You will be called in for a personal interview, which will be held at a uSCIS office near you. USCIS will send you and your accompanying relatives an appointment notice, usually about two weeks in advance of the interview. If you have an attorney, he or she may come with you to the interview. (Even if you don’t have an attorney, you could consult with or hire one at this point.)
Be prepared to explain at your interview why you still fear returning to the country from which you fled. If you no longer fear returning there, you do not qualify for your asylee or refugee status, and therefore do not qualify for the green card. If any dramatic changes have occurred to supposedly improve conditions in your country—such as a regime change or peace treaty—you’ll have some extra explaining to do. If possible, supply supporting documents under such circumstances. If you don’t already have an attorney, this would be a good time to hire one.
The checklist below will help you prepare for your interview. Prepare all these items for yourself and your family members.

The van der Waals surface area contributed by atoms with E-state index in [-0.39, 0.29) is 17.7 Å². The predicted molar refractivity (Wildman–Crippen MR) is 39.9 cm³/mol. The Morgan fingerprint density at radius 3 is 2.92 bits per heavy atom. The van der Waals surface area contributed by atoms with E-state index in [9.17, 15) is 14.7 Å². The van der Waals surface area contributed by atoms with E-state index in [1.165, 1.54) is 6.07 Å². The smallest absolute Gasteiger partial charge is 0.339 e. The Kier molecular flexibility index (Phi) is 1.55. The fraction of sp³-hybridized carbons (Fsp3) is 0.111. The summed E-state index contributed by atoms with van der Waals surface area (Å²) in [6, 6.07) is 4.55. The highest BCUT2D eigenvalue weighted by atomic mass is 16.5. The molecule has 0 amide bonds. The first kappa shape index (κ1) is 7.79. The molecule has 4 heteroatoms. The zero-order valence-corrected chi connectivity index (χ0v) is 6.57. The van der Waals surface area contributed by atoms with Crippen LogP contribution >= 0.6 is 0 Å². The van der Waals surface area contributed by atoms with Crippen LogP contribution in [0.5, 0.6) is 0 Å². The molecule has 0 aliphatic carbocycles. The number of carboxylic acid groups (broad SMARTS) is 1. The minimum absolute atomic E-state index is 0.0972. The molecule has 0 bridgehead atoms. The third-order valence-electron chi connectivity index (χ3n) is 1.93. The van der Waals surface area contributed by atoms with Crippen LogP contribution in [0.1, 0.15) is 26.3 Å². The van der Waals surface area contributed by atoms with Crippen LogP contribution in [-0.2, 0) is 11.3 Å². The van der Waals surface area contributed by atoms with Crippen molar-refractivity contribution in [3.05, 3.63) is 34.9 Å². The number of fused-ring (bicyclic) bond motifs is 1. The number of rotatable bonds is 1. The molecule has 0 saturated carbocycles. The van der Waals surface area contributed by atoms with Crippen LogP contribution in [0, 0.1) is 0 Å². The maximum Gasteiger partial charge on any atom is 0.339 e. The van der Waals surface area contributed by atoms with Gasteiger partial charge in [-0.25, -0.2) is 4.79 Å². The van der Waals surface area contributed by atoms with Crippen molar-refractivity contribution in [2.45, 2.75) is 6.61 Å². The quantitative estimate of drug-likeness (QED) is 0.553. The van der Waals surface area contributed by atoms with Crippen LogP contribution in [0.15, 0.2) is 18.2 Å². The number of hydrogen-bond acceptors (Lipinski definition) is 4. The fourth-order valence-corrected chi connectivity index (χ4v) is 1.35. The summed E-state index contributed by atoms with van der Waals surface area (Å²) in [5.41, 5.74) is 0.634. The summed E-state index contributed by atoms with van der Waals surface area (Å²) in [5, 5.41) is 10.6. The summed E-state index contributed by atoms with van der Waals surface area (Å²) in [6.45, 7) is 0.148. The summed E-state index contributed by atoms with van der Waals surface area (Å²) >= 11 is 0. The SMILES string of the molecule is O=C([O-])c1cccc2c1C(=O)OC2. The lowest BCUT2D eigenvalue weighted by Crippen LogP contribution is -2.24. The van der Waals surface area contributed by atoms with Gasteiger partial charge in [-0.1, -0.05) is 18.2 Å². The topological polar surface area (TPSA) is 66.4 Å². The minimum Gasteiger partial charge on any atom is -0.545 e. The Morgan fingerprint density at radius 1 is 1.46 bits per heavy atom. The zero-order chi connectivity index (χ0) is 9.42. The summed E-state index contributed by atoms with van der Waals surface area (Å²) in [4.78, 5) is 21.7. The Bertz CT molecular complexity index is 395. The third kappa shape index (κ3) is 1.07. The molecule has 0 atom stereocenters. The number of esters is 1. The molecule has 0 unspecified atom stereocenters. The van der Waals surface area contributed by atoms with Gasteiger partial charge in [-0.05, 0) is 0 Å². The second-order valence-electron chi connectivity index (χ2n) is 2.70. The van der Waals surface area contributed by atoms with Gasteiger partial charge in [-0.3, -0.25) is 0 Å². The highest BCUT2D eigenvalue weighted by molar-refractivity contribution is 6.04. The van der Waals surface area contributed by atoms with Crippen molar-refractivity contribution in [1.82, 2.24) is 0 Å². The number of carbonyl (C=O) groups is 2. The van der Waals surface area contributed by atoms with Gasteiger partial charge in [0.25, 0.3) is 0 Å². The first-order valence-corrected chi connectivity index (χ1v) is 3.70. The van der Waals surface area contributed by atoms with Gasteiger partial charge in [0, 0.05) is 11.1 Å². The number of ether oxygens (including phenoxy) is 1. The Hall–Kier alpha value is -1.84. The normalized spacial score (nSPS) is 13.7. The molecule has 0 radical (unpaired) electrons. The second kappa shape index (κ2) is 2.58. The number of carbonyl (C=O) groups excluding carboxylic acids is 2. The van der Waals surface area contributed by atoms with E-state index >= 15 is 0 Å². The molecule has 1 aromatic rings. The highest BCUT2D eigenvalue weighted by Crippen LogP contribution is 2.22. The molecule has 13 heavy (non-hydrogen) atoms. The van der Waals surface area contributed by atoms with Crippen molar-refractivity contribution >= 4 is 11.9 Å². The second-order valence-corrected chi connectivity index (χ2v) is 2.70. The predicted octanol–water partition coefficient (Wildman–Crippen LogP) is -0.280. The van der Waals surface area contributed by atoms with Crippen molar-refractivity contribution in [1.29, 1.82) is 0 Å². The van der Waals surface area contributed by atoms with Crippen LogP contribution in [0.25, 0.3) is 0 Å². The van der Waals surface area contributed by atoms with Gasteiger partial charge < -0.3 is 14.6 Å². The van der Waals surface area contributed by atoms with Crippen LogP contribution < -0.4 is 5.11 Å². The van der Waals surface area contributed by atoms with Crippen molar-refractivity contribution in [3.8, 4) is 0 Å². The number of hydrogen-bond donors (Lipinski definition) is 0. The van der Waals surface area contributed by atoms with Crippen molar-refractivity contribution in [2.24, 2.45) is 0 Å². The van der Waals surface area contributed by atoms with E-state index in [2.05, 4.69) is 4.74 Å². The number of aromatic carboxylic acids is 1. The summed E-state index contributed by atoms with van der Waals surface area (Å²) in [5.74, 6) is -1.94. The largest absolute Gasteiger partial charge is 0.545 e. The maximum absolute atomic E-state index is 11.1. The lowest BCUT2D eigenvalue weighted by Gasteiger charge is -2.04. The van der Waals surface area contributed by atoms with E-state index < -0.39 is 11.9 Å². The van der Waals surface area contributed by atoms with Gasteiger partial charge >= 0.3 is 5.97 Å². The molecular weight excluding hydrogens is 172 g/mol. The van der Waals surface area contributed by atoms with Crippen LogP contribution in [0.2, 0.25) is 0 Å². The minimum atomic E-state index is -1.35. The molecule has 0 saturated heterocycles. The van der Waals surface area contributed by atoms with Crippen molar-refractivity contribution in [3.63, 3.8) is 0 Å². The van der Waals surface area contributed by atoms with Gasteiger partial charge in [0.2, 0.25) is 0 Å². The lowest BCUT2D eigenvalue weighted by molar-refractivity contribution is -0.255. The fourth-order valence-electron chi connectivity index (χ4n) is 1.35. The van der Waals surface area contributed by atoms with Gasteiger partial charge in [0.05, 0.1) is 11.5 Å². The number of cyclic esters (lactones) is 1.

Getting an H-1B visa is a two – to four – step process:
• First, your U. S. employer files a Labor Condition Attestation (LCA) with the u. s. Department of Labor
• second, your u. s. employer files what’s called a visa petition on US – CIs Form I-129. If you’re already in the u. s. in lawful status, this petition can simultaneously ask that your status be changed to H-1B worker, in which case the process will successfully end here.
• Third, if you’re outside the U. S., then after the visa petition is approved, you submit your own application for an H-1B visa to a U. S. consulate (unless you’re from Canada or a visa waiver country, in which case you can skip this step) and
• Finally, you use either your visa or (if you’re from Canada or a visa waiver country) the notice of your approved visa petition to enter the U. S. and claim your H-1B status.